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Like a bad dream, the Nevada Legislature was back Tuesday evening.

This time, weary lawmakers finished their work.

They pushed through a handful of bills that missed a 1 a.m. deadline in the regular session of the 2007 Legislature on Tuesday, bringing to a close an unwanted and embarrassing special session in under four hours.

“As our special gift to you, we gave you a special session,” Assembly Speaker Barbara Buckley, D-Las Vegas, said, addressing freshmen members of the lower house before it adjourned sine die at 8:46 p.m. “Now you have had two sessions.”

Assemblyman Bob Beers, D-Henderson, sang an out-of-tune adaptation of “Summertime,” leading Buckley to quip, “Now we know it is time to go home.”

The Senate finished at 8:49 p.m.

“We voted, we won, we lost, but in the end I think we served the people of this state well,” Senate Majority Leader Bill Raggio, R-Reno, told the gallery.

In declaring the special session, Gov. Jim Gibbons gave legislators from 5 p.m. until midnight to wrap things up. The quick finish was a relief after the previous night, which ran into the wee hours.

Under the Constitution, the Legislature meets every two years for no more than 120 days, a time limit that expired as lawmakers were in the middle of discussing and passing bills.

Only the governor can call a special session outside the 120 days. In calling for a special session, Gibbons said there were education issues left unresolved.

“While I had hoped we would finish on time, I have asked the Legislature to return to complete this unfinished business, which includes passing a performance pay plan that rewards good teachers based on student learning,” Gibbons said.

The agenda proclaimed by Gibbons included three bills funding education programs that Assembly Democrats said were crucial. They said the bills arrived from the Senate too late at the end of the regular session to get them passed.

One bill contained $10 million for a pilot program to pay teachers for good performance; another contained $4.5 million for initiatives including after-school programs and education for the gifted and talented; and a third codified incentive pay for teachers in at-risk schools and hard-to-fill subject areas.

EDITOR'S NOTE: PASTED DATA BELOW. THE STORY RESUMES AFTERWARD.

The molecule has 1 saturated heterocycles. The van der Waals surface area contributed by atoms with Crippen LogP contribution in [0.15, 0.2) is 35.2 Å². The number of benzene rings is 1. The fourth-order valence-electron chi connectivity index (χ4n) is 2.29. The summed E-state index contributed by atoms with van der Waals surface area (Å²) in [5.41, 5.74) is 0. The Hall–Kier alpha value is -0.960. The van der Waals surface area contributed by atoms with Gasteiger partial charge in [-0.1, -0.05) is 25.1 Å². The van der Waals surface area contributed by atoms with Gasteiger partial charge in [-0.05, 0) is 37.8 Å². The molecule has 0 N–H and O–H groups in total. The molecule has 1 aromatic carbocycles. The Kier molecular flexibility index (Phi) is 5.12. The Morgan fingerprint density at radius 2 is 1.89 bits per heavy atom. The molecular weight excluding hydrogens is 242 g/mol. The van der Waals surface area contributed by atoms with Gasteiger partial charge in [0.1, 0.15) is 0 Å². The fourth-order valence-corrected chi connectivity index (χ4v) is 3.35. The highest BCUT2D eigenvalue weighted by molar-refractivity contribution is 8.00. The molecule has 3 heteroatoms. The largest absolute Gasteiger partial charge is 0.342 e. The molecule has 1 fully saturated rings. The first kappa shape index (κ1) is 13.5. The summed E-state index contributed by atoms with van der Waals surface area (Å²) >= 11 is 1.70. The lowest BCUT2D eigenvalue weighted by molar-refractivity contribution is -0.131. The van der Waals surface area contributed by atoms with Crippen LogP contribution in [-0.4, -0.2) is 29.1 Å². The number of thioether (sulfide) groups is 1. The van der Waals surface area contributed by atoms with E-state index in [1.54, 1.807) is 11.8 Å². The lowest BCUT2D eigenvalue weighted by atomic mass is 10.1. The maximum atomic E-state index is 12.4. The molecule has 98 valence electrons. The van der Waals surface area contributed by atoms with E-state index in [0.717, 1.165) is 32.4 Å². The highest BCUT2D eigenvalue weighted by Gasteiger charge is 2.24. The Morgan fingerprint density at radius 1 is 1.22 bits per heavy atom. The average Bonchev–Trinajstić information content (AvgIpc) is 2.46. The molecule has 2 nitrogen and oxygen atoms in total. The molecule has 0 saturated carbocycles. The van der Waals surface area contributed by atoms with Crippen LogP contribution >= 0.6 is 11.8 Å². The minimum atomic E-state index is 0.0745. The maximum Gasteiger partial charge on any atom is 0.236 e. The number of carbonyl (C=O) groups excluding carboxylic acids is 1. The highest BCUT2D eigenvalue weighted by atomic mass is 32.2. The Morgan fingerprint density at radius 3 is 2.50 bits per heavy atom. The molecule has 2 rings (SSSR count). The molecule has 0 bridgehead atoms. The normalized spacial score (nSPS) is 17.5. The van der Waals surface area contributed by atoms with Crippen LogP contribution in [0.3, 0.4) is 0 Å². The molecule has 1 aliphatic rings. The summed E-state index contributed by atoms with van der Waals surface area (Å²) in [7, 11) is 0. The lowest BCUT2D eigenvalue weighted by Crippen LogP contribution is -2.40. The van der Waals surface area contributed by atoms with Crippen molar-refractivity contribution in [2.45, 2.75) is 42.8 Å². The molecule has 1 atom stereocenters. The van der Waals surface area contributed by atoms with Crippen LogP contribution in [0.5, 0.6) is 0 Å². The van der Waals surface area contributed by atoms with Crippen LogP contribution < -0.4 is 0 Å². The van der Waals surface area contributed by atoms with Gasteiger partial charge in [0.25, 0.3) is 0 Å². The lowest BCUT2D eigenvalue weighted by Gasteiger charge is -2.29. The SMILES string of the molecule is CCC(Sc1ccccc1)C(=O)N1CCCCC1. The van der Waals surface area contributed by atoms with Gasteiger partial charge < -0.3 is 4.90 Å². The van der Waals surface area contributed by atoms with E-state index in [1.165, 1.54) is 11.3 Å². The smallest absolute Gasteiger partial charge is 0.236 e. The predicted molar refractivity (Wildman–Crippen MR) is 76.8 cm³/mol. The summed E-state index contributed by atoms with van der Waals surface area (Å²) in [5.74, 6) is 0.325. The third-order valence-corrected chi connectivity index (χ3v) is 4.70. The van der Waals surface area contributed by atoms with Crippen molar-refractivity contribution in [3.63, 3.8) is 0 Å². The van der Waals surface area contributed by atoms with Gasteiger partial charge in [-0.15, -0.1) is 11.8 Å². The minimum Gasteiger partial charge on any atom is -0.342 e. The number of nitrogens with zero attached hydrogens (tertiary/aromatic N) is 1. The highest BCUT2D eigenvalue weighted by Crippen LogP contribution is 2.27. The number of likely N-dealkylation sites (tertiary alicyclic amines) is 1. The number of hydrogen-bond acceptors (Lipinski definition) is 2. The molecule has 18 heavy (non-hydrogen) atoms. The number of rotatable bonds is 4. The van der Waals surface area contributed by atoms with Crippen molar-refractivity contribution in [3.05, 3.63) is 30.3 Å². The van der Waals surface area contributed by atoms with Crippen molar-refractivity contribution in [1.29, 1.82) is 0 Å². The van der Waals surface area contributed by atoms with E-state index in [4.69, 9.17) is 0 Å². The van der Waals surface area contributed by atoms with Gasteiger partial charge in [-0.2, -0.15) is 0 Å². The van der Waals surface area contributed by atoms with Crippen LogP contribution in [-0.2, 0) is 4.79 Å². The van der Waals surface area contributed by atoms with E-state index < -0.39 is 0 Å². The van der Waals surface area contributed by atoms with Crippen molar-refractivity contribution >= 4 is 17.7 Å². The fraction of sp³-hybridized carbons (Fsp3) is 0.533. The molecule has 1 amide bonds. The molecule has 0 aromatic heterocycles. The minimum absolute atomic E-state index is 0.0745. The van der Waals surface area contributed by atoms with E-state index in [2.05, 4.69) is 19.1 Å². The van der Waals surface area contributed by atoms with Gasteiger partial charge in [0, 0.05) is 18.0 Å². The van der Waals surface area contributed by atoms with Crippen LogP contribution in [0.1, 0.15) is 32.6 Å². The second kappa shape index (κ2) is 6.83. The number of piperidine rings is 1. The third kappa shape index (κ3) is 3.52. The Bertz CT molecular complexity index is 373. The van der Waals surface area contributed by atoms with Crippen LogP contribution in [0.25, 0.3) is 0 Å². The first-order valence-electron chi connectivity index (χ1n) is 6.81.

Gibbons’ special session agenda, forged in intensive talks with legislative leaders, also included measures to raise judges’ salaries, preserve streams in Northern Nevada, give the Millennium Scholarship to children of military members, study educational testing, issue special license plates, renovate the Lear Theater in Reno, establish a committee on mental health and allow counties to apply for money for courthouse security.

Legislative Counsel Bureau Director Lorne Malkiewich said the only cost of the special session was pay for lawmakers and printing costs. Because legislative staffers had worked into Tuesday during the regular session, they were being paid for the day, and there were no startup costs as the legislative building was already up and running.

Lawmakers’ pay for the day totaled $8,608. The total cost of the special session was about $25,000, Malkiewich said.

The tension that was palpable in the building as the 1 a.m. Tuesday deadline approached for adjournment was noticeably absent during the special session. Most lobbyists had already left after determining that the few bills in play in the special session offered no opportunity for deal-making.

Raggio said the special session was made necessary simply because lawmakers ran out of time. The processing of bills between the houses could not be completed by staff quickly enough, he said.

But there was a suggestion that a measure Raggio wanted but that was not passed in the Assembly, $5 million for stream restoration for the Truckee River, was a factor in the need for a special session. It was part of the special session agenda.